Thank goodness I am not a Republican. I have no moral dilemma about whether to support Trump or not. But I have a moral obligation to warn others about what he represents. Yes, Hillary Clinton is a flawed and mistrusted candidate. Yes, she has been careless and overly protective of her privacy. Frankly, I don’t blame her for that, considering what she has endured. And yes, many of you have been taught over the years to hate her. But she is a benign and mostly harmless cyst compared to the malignant tumor that is Donald Trump. A Clinton presidency would be predictable and quite possibly beneficial to the American people. A Trump presidency would also be predictable, but in a terrifying way. Beneficial? Not a chance.
Everyone already knows The Donald has shamelessly lied and bullied and insulted his way to the top of one of our two powerful political parties. Everyone knows that he has divided the party. Nevertheless, most members of the Republican establishment have caved in and reluctantly supported him. They are spineless and have now surrendered even any pretense to the high moral standing they once claimed. And even though they may secretly hope that Trump will be defeated and the GOP will return to its normally dysfunctional and directionless self after the election, they are playing with fire. As much as I detest Ted Cruz and nearly everything he stands for, I admit that I grudgingly admired his public refusal to support Trump, even though I understand well enough that Cruz is not doing this on principle alone. Mitt Romney and John Kasich and others have likewise turned away from endorsing him. Still others, like Mia Love, have merely hidden from him, hoping to escape the dark shadow he might cast over their own electoral hopes. But this is not enough. To defeat him, all of these dissenters need to swallow the bitter pill and throw their support behind Hillary, because sitting this one out just isn’t an option.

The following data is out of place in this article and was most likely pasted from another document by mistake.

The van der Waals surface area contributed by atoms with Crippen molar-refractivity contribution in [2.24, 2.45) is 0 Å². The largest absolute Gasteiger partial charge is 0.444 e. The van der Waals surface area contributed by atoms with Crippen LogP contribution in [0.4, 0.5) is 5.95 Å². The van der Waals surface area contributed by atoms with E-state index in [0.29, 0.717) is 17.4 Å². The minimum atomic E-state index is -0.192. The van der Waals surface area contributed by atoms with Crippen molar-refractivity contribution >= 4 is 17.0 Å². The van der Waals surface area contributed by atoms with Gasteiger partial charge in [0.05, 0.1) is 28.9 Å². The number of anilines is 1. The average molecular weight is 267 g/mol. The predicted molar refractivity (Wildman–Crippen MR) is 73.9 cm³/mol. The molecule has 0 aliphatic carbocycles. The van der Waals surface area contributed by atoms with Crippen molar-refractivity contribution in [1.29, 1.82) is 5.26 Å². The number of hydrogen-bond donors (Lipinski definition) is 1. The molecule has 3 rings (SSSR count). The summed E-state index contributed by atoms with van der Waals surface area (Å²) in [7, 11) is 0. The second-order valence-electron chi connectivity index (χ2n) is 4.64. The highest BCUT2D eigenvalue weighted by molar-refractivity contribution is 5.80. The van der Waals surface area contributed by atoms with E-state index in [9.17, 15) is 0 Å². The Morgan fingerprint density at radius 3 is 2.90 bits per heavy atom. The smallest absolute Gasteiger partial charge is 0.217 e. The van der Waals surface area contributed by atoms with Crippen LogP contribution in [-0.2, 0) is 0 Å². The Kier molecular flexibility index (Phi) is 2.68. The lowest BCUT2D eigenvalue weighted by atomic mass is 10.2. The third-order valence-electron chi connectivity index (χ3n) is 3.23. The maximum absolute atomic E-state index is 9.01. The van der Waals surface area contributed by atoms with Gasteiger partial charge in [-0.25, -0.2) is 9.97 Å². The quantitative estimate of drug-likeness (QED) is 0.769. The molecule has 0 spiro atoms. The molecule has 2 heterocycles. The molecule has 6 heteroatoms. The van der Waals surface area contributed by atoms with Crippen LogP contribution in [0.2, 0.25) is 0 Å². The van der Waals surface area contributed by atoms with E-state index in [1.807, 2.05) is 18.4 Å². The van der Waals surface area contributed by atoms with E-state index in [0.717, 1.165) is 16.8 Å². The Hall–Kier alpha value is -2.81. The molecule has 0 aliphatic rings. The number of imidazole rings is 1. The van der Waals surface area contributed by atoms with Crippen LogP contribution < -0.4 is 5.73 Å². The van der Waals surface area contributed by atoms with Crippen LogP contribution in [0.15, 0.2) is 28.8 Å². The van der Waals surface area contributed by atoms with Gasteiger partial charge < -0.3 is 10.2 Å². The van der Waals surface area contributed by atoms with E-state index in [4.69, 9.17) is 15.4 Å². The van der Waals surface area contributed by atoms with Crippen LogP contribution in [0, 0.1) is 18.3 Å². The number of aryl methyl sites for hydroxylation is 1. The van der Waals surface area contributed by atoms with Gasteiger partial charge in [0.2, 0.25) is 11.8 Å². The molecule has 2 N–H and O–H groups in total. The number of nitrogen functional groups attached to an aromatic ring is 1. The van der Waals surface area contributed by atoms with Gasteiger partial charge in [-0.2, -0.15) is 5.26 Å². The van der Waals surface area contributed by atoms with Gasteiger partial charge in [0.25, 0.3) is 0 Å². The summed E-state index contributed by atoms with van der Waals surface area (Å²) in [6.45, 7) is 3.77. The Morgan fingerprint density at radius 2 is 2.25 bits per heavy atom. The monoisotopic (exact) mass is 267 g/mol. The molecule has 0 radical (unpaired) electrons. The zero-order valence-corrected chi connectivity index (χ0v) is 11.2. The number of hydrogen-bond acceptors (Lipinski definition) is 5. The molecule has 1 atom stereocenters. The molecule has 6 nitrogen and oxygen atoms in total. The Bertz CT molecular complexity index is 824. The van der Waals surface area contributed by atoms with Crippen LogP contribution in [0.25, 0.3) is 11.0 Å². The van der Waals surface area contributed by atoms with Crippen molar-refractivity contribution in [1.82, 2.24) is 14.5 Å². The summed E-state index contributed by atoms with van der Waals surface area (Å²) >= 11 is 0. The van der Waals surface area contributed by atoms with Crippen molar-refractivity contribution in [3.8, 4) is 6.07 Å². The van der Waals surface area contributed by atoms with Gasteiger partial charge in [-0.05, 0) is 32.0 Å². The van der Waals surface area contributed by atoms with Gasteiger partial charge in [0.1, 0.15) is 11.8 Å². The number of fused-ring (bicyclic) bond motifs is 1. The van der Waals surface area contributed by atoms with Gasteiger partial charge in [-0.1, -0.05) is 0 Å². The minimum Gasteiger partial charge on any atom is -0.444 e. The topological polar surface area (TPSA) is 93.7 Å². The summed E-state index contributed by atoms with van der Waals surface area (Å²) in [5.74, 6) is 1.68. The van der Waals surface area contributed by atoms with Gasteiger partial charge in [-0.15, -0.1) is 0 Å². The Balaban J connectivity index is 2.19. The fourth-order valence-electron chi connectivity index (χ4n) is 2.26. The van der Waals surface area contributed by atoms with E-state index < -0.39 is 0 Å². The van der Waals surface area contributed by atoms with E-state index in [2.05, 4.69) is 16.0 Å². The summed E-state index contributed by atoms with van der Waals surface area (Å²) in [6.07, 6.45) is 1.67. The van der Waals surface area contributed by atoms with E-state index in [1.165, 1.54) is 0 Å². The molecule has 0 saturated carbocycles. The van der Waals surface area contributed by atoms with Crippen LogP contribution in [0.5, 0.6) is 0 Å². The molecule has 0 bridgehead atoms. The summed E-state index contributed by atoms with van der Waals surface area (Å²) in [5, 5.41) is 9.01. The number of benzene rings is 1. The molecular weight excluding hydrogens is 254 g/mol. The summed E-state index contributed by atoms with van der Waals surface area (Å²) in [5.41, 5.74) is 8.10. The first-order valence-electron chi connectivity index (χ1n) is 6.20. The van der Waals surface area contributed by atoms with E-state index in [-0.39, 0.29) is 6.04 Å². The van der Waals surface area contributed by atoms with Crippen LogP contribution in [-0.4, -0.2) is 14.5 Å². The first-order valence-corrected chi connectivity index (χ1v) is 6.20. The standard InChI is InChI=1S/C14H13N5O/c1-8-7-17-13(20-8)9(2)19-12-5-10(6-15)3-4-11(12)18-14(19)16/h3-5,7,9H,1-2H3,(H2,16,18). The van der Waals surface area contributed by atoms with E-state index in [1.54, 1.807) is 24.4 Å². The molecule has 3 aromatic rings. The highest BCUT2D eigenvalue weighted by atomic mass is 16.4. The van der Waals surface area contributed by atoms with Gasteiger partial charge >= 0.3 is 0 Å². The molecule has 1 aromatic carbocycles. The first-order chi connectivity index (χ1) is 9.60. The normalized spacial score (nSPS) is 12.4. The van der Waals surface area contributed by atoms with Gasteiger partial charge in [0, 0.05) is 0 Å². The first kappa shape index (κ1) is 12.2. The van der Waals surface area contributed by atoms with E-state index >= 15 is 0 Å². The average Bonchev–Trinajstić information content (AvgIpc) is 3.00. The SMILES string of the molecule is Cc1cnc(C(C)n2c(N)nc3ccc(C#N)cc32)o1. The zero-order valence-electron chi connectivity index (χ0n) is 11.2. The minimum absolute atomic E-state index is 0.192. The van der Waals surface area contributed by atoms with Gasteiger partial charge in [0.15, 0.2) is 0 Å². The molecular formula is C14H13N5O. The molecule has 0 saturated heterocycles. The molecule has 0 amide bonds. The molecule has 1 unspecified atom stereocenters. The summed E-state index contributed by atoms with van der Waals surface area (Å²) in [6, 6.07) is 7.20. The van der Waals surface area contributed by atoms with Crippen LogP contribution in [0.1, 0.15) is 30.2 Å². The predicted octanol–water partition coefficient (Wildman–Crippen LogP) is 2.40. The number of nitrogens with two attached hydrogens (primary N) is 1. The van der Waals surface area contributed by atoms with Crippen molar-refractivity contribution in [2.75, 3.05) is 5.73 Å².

*  *  *
So, let’s look at what actually went down Thursday evening during those dreadful 75 minutes. Trump did exactly what he had to do to convince frightened and angry American voters to give him the most powerful position in the world. He inflated troubles into crises. He played on the fears and angers and, yes, the racist tendencies of his followers and told them he was the only answer to all these horrible failures of democracy. Yes, of democracy. Because what Trump is proposing is not democracy. Please understand this.